Aftermath, a film that I had the good fortune of being able to see early, is the best short film of 2019 so far. It is a surprisingly important, reflexive and tender look at one of the biggest problems currently in America, school shootings. Note that, whilst working in this territory, it is almost too easy to slip into silly territory, and so few films about school shootings work, so seeing a short directed by someone as young as director Daniel Gonzalez only makes this more impressive.
Of course, the film does hearken back to Gus Van Sant’s Elephant, an intertextual reference that has become borderline inevitable within the genre, however, those moments of recognition don’t come with the typical feeling of having seen the film before, more the idea of taking Van Sant’s film and expanding on it in some ways, looking more at the titular aftermath rather than the lead-up to the event.
And it is there that the film really shines and comes into it’s own. The key scene, the shooting, is a breathtakingly frightening one, one with sound design that gives sweaty palms and performances so convincing that it feels as if you are with the characters in one of the scariest situations imaginable, but it is really the scenes about what leads up to and comes after the shooting that really guide the audience to seeing what Gonzales wants to add to the conversation, and it goes far beyond wanting to make a film on such a touchy topic just to make it difficult to criticise, Gonzales definitely has things to say here, as he has shown with his other films, too.
The first chapter (the film is split into four), Prologue, delicately introduces us to the characters and the situation, using so little dialogue and so many subtle audiovisual cues that it is difficult not to be impressed at the efficiency of the filmmaking, and quickly develops the tone through the absolutely gorgeous black and white cinematography (which has a stunning amount of patience, making the slightest camera movement stand out wonderfully) and the claustrophobic aspect ratio. This subtle claustrophobic feeling is only added to by the often very close-up shots, which give great detail without saying a word to the point that a second watch is, in fact, very worthwhile, even redeeming.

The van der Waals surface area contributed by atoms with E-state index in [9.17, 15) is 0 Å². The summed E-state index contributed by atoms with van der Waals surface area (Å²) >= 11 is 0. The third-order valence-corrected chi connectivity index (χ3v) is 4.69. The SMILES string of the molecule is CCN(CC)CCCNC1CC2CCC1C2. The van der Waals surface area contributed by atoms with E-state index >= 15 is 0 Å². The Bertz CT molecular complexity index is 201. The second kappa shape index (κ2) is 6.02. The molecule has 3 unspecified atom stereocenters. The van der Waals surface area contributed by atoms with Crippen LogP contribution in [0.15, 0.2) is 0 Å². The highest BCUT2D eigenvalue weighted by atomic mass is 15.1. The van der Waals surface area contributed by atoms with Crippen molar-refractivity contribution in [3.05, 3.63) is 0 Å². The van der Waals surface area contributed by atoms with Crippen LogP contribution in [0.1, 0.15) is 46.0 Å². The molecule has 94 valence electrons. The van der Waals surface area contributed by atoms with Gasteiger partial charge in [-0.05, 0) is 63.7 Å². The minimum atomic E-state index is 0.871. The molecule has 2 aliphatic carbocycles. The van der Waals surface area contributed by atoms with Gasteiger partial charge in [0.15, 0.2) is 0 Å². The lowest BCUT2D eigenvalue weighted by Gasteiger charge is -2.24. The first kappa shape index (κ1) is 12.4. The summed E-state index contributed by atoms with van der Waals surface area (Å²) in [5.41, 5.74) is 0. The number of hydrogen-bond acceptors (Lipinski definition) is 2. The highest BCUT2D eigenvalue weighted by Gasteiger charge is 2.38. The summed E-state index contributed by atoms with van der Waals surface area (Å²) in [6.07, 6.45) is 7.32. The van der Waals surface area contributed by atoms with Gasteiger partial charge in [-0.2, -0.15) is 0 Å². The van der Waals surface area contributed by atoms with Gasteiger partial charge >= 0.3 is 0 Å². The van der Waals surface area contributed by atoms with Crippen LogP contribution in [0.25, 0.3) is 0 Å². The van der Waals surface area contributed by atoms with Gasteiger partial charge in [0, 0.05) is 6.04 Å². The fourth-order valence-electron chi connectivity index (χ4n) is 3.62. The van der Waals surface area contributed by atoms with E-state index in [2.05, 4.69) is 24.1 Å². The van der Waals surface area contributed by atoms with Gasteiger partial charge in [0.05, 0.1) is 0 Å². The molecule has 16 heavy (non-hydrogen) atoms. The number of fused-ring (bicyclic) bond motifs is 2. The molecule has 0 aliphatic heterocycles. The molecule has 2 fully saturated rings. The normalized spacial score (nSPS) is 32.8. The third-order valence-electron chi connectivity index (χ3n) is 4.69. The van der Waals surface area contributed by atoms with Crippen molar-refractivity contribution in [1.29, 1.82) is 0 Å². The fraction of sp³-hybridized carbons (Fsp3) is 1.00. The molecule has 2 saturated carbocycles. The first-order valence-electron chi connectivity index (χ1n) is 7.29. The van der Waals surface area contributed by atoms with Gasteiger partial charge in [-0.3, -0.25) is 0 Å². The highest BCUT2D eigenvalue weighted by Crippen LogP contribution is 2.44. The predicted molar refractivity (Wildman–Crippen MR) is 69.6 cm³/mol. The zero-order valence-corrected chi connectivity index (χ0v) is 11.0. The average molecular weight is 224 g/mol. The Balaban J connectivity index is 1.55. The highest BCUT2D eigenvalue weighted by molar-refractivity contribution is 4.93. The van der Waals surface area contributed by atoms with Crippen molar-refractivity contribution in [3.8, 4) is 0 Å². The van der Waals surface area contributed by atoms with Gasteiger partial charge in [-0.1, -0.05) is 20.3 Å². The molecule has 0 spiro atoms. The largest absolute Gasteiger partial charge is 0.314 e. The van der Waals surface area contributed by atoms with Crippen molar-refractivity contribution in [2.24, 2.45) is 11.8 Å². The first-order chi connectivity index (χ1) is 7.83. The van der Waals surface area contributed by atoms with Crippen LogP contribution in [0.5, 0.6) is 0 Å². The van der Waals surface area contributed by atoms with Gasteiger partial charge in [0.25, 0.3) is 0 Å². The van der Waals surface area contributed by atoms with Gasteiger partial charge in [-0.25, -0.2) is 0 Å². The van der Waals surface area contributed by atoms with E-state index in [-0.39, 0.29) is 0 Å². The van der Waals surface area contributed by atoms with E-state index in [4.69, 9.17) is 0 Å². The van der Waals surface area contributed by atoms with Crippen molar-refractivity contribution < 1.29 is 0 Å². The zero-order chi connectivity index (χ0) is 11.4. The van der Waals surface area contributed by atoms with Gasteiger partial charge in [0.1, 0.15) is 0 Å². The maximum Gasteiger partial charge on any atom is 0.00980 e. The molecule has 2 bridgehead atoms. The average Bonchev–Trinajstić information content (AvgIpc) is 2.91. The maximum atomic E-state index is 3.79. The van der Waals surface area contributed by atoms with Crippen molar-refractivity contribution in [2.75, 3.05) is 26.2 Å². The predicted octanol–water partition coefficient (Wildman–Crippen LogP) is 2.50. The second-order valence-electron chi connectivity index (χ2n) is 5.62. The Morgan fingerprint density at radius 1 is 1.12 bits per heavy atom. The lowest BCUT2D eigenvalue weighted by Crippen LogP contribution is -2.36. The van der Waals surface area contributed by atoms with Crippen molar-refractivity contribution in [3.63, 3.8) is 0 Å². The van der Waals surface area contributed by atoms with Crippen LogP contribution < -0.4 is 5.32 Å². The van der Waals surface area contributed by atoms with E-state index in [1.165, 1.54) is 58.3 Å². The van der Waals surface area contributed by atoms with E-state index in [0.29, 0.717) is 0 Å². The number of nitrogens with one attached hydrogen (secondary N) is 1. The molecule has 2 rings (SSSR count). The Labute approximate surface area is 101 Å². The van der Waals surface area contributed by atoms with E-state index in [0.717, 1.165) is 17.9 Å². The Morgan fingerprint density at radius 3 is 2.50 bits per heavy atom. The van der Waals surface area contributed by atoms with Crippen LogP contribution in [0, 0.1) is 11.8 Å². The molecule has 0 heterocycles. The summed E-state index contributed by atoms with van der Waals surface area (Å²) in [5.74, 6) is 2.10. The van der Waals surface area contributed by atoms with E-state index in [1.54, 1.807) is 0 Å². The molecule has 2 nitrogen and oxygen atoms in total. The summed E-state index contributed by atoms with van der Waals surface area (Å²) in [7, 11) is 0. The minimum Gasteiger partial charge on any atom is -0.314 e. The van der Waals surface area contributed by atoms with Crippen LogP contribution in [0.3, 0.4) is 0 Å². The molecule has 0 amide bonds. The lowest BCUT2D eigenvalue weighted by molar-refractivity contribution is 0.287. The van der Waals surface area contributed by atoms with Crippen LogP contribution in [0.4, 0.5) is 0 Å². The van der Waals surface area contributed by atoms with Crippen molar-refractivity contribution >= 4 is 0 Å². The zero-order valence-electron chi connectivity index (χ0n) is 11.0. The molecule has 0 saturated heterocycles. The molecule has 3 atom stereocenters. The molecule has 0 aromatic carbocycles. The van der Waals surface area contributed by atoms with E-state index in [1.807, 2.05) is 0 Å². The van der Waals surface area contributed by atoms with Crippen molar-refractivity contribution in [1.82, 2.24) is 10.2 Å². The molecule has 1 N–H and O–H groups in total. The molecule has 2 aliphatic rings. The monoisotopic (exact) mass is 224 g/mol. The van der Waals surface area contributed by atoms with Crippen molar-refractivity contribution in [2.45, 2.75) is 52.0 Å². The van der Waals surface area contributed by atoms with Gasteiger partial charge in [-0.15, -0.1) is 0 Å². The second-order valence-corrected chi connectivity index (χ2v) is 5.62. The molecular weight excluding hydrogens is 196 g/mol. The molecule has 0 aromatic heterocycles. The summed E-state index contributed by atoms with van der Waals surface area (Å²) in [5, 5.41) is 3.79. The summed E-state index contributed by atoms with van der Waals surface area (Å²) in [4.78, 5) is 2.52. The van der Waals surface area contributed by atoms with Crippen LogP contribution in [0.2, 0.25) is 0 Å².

The performances across the board are also surprisingly invested, the small cast seem to give every role their all, especially Damon McKinnis, the seemingly innocent teenager who gradually reveals himself as the film goes along, and Sonja Kovacevic, the recently hired school psychologist asked to check in on McKinnis’ Devin.
The use of this black and white shooting style may seem gimmicky at first, used to do nothing more than set the tone and push the tragic ideologies that the film pushes for throughout the majority of its runtime, however, towards the end of the film, one can really notice that Gonzalez and cinematographer Cooper Lichacz have thought deeply about each shot, particularly the lighting, which gives some of the most beautiful black and white cinematography in recent memory, particularly towards the end, with some shots having some terrific use of chiaroscuro lighting that it almost feels like the spirit of Frederick Elmes has found its way onto the set.
Add to that the terrific sound design, which is used very carefully to add detail to the story without ever giving too much away, and you have a great film, and that is forgetting the great editing, which creates some very harsh cuts and some surprisingly tender ones, constantly aiding the emotion of the story rather than taking away from it.
Gonzalez is really on a roll, already. At such a young age, and only three films into his filmography, it is almost too easy to list off the ridiculous amount of potential he has as a filmmaker, so all that can be said is keep your eyes on Gonzalez and don’t take them off. You might just miss the birth of one of the best up and coming directors around.